It doesn’t take much to put up a vending machines that dispenses pills in women’s restrooms. We do have them for condoms. Women wouldn’t be forced to use birth control, but it would be available. So why is that too much interference as compared to monitoring every doctor and every hospital and investigating every procedure for removing polyps, or treating bleeders. Why is distributing a drug more government than arresting people, collecting information on their private life and going to court to argue with a doctor who is saying the patient was anemic from blood loss, and her baby had died and decomposed inside her? It is cheaper, quicker and easier to just make the meds available to women. Accessible birth control involves smaller government.
I just cannot wrap my head around a position where people do not want to spend tax dollars on human services, and will deny a service that should cut government spending on human services for at-risk children. All people will say is that abortion is killing or it’s immoral. “Fine, then let’s prevent it,” I say, but this is the point that others get angry and shout that abortion is killing and immoral. Preventing it doesn’t seem to be part of their vocabulary, and I get convicted as guilty for wanting to prevent abortion.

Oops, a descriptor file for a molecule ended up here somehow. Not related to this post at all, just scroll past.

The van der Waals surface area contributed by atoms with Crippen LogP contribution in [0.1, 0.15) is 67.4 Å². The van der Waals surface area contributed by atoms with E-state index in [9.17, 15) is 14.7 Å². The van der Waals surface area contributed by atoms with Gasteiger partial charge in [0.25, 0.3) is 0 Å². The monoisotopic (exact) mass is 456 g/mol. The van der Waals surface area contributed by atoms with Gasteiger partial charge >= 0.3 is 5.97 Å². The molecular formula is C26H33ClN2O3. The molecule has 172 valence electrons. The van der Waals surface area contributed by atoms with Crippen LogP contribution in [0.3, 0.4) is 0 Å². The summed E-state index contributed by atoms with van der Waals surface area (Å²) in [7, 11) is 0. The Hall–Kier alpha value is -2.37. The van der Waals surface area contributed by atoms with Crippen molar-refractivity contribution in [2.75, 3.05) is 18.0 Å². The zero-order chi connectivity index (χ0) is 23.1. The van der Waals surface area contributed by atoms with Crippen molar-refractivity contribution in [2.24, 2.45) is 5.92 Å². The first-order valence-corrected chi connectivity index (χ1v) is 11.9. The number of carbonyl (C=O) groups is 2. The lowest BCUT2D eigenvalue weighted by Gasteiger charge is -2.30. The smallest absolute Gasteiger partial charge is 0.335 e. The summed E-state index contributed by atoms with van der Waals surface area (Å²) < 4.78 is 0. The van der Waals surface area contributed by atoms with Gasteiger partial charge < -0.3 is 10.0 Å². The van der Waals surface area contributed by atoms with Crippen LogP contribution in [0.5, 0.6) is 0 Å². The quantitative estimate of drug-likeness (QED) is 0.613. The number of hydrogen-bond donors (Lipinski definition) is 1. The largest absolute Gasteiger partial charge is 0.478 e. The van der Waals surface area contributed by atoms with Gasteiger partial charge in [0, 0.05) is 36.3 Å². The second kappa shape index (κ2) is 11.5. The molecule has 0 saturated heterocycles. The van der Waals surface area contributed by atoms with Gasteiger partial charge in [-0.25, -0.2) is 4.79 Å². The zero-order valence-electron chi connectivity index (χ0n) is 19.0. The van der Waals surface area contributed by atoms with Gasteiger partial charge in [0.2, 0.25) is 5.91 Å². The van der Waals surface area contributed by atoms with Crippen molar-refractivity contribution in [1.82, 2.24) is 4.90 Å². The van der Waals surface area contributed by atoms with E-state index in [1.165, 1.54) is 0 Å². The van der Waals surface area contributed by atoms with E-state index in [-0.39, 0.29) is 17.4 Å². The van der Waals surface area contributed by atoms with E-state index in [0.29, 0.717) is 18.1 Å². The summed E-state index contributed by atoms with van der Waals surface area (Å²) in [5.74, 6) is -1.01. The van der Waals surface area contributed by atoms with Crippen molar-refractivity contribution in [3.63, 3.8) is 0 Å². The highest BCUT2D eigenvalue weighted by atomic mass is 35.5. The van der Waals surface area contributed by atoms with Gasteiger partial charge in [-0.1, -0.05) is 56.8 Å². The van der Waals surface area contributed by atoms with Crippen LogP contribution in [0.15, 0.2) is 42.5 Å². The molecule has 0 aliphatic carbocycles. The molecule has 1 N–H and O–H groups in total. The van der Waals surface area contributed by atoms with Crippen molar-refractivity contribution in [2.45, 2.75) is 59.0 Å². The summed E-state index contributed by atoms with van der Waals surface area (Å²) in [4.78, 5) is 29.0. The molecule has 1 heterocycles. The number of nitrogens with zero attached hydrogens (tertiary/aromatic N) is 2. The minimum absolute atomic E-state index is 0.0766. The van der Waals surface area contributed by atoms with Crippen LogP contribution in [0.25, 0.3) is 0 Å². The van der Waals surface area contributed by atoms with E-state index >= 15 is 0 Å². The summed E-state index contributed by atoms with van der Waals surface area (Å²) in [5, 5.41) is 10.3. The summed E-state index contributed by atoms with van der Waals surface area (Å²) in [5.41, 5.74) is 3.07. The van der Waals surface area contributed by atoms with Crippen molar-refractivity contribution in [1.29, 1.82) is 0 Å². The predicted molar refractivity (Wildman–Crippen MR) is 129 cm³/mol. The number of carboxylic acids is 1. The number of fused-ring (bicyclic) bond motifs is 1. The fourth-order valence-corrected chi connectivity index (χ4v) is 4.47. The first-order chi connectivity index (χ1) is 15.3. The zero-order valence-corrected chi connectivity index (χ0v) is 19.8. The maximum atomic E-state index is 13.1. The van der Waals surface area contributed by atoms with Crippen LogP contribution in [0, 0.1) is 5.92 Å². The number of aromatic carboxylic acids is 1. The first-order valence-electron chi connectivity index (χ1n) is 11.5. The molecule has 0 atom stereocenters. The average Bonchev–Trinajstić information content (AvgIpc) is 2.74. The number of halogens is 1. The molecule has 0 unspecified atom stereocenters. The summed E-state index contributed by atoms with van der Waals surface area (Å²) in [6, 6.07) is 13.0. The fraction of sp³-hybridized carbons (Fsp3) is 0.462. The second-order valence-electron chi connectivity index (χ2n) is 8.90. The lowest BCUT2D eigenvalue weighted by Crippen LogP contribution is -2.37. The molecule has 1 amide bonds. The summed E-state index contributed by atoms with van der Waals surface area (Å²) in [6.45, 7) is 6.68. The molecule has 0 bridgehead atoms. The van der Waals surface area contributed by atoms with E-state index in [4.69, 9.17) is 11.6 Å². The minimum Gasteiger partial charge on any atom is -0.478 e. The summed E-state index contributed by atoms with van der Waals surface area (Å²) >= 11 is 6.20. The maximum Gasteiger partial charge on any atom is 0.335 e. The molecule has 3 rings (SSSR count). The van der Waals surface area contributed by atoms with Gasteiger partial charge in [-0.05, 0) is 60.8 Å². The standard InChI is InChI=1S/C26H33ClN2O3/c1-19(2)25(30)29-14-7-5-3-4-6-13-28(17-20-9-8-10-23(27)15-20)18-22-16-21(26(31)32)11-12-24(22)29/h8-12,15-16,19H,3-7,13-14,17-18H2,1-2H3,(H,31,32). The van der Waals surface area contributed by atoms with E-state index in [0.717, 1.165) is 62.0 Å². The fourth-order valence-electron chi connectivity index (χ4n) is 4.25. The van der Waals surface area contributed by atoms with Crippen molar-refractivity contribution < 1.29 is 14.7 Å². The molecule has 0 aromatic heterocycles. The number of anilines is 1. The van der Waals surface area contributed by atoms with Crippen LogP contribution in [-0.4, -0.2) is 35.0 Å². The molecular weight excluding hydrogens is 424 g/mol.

Some days it appears to me that the pro-life people want more abortions so they can feel superior and throw stones at others. They never get on the prevention bandwagon, because that would involve government spending. The whole scenario doesn’t make sense.
I understand that some people on their own cannot see any options other than passing a law that won’t prevent anything, and will place more women at risk. Why can’t those people take it as a matter of faith that someone who has worked with at-risk populations might know some better solutions to the problem? This distrust of the opinions of professionals who work in human services is another factor that contributes to the crazy making aspects of our national dialog. I don’t know how many times I’ve been ignored for saying there is a better way to solve the problem of abortion.